Colombia’s defense minister on Monday proposed that all gold must be sold to the country’s central bank to prevent illegal armed groups’ involvement in profitable illegal mining operations.
Speaking at the first International Forum on Illegal Mining, Defense Minister Juan Carlos Pinzon called on authorities and Congress to amplify regulation of the mostly informal mining sector that has seen the increased involvement of illegal armed groups.
Rebel group FARC, drug cartel “Los Rastrojos” and neo-paramilitary group “Los Urabeños” have all been accused of involvement in the informal mining business by either operating mining projects, renting equipment to informal and artisan miners and protection racketeering.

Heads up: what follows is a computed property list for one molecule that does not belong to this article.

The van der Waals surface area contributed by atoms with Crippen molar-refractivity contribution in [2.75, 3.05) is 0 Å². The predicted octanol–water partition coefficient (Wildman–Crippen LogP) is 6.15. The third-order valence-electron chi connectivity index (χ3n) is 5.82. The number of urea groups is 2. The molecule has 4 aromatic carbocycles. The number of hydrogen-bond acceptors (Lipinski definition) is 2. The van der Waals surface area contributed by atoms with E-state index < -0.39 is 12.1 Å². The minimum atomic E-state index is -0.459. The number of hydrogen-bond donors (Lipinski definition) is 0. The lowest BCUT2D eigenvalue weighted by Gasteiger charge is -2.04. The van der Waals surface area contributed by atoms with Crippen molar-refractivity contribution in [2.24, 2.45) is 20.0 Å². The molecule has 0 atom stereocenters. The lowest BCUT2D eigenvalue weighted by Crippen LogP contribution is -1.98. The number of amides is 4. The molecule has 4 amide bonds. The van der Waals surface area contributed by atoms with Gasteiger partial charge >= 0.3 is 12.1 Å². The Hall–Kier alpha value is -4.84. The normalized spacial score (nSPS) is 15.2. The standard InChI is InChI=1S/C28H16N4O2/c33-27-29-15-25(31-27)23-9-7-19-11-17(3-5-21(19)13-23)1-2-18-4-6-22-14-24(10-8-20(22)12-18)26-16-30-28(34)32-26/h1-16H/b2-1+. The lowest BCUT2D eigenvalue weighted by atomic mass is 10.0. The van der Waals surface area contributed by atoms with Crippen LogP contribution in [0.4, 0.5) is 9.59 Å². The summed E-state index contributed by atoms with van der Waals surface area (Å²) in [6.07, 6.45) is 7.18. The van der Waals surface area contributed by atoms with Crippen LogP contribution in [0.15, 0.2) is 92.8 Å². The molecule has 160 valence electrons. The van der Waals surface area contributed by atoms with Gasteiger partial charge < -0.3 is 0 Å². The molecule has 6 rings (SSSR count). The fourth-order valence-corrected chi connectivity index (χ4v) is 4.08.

Informally mined gold is currently sold to middlemen or pawn shops, making it impossible to determine how the gold was obtained and whether it was mined illegally.
“The time has come to again have a powerful state regulator that, one way or another, will be that acquires all the obtained gold. This would then more easily allow to determine which gold is legal and which is illegal,” Pinzon said.
The minister said that his idea is not supposed to persecute informal and artisan miners, whose mining is mostly unregulated, but to effectively reduce revenue for criminal organizations also accused of drug trafficking.
In fact, the minister said, it is “necessary” that the armed forces work together with miners to combat crime.
Pinzon proposed that the country’s central bank be the body to regulate the buying, selling and exporting of gold in the country.
According to government statistics, some 55.7 metric tons of gold was extracted from Colombian soil in 2013. The vast majority of miners carry out their activities without the necessary licenses.